For the second time in thirty-two years, the islanders on Bikini Atoll have been evacuated amid fears that radiation levels there are still to high.
GV ZOOM IN Kili Island from distance (3 shots)
GV PAN FROM Ship at anchor TO shoreline
GV TRACKING SHOT FROM Palm tress TO villagers near new settlement (2 shots)
CU Welcome sign
GV New arrivals with belongings climbing out of small boats on shoreline (2 shots)
GV TRACKING SHOT New arrivals being greeted at settlement
GV & SVs People, including small children outside school (3 shots)
GV TRACKING SHOTS Houses in settlement
SV & CU Mother washing small child in bucket (2 shots)
SV Newly-built houses in settlement
GV Pigs roaming near buildings
SV Villager cooking, PULL OUT TO graveyard
GV Ship anchored off island PULL OUT TO SHOW new village in foreground
Script is copyright Reuters Limited. All rights reserved
Background: For the second time in thirty-two years, the islanders on Bikini Atoll have been evacuated amid fears that radiation levels there are still to high. The atoll was used for United States nuclear bombs tests, and even 20 years after the most recent of twenty-one atomic blasts, the islanders are still absorbing large amounts of radiation. But some of them resisted the move.
SYNOPSIS: About one-hundred and-forty islanders and their belongings were loaded aboard a Trust Territory Government ship, but some of them headed for their new homes on Kili Island with regret. There had been a day of sensitive negotiations between he islanders and the High Commissioner for the American Pacific Territory, Mr. Adrian Winkel. As the ship dropped anchor at Kili, some of the second-time evacuees vowed to return to Bikini. Their new environment was pleasant enough but it was not home.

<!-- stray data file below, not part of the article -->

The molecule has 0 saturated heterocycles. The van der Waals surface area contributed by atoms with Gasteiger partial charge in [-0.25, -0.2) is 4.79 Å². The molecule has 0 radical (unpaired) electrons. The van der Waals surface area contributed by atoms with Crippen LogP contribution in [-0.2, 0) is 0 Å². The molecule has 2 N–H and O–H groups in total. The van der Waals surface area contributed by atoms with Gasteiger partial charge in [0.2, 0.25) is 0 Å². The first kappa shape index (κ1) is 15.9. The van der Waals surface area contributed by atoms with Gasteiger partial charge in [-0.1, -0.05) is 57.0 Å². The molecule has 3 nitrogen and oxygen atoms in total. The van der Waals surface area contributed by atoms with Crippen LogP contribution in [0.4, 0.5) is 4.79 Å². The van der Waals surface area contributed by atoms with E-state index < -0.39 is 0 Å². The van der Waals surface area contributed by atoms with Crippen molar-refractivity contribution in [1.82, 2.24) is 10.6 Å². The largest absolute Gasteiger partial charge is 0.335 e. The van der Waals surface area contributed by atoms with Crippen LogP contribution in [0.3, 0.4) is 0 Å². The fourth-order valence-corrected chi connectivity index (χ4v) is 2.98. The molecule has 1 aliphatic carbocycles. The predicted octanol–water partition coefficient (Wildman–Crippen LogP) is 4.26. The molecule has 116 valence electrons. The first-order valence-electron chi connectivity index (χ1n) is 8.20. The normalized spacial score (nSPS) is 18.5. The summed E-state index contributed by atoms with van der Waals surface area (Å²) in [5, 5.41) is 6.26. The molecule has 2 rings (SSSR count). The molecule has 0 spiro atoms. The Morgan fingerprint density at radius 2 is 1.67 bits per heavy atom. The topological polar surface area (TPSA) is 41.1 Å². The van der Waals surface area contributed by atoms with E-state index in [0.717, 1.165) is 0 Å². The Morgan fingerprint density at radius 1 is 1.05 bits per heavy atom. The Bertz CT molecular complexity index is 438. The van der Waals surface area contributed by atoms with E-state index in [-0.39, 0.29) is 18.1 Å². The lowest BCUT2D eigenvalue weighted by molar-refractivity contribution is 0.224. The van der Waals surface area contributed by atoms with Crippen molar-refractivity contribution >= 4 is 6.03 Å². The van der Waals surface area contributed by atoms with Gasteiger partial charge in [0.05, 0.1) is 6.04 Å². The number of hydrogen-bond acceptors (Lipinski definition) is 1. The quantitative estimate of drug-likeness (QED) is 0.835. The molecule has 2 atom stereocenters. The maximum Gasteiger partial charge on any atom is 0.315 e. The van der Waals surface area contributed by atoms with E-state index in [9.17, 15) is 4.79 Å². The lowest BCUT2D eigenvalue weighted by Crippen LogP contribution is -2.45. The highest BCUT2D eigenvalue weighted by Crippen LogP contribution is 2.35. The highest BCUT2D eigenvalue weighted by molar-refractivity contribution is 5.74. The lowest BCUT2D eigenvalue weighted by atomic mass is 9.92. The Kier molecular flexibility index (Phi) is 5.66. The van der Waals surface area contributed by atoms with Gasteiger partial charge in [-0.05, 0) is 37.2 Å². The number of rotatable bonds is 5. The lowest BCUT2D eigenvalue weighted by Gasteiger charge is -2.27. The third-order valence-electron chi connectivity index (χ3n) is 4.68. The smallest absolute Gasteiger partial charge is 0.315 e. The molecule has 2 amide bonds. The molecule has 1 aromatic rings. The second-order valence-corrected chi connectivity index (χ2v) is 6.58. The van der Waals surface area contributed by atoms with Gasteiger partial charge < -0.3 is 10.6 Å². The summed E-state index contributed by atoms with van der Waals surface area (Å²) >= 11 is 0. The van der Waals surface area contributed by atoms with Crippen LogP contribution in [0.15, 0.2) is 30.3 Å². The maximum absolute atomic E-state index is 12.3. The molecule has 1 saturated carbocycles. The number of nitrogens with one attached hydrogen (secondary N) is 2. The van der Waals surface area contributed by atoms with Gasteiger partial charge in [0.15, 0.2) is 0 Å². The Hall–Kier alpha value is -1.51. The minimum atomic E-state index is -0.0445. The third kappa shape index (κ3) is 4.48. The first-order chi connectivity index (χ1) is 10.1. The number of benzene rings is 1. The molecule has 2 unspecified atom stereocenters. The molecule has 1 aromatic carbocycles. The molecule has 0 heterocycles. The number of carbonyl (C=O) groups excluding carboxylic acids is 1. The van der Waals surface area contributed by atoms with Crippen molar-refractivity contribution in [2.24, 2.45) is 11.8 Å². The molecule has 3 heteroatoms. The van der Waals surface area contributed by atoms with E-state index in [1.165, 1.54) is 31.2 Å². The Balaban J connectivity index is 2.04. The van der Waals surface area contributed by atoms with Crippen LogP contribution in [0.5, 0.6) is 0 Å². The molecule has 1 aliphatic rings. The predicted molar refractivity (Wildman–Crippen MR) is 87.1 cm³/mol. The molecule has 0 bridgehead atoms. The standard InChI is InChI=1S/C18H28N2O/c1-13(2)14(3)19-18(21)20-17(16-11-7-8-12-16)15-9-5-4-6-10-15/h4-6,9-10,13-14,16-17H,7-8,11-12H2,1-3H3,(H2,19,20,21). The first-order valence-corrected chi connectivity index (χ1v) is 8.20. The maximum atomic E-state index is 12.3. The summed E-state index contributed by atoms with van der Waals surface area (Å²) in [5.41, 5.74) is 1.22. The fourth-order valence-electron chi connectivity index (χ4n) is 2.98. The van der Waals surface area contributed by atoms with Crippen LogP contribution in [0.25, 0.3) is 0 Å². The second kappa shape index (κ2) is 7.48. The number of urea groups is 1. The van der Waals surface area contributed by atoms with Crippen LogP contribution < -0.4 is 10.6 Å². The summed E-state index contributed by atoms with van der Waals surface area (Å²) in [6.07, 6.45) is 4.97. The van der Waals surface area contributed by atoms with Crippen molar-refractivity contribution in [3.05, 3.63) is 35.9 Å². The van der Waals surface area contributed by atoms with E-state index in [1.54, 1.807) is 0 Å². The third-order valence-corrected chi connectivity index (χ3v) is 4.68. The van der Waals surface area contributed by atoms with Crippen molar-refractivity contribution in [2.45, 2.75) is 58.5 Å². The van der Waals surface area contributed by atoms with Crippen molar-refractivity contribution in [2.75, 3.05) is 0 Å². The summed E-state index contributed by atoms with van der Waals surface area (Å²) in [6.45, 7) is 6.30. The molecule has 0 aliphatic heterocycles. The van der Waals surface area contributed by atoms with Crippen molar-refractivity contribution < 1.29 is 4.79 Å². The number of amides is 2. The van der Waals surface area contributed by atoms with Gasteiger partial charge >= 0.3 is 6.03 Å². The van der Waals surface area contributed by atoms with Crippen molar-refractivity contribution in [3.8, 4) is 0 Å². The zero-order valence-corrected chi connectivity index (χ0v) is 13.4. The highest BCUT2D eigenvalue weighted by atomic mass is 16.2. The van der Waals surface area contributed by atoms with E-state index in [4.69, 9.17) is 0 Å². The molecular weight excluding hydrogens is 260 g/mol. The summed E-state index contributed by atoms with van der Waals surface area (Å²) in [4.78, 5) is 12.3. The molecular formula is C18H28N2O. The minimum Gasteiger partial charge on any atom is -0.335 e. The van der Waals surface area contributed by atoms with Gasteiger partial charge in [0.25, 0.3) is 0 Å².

The welcome sign has not dispelled the sometimes unfavourable reputation of Kili. A United States teacher here, Mr. Ralph Waltz, says he lost forty pounds (18.14 kilograms) one winter when six months passed without a visit from a supply ship. Reuters reports that many islanders refer to Kili as "The Prison". A Bikini elder, Mr. Andrew Jakeo, at first refused to accept his nw home. He said Bikini was his home, his freedom, his happiness. But he and the other islanders were persuaded not to remain.
Bikini islander traditionally make their living from the lagoon and the surrounding islands at Bikini. Kili lacks a lagoon, and heavy seas make it inaccessible for periods during winter.
Some resistance softened when High Commissioner Winkel brought news that Kili would be merely a temporary relocation site. Twenty-eight wooden tin-roofed houses have been built, as well as a dispensary and a school. A dock will be built soon as part of a fifteen million dollar relocation programme. In 1968, United States scientists had told them their homeland was safe to return to after ten years without blasts.
For youngsters, this is their first move. Their elders remember 1946 when they faced near-starvation after they were forced to move away so the bomb tests could proceed. they went first to Rongerik Atoll, then, in 1948, to Kili.
The Bikinians eventually want to return to Enui Island in their atoll -- scientists think it is safe. Failing that, they have asked for land in Hawaii, or on the United States mainland.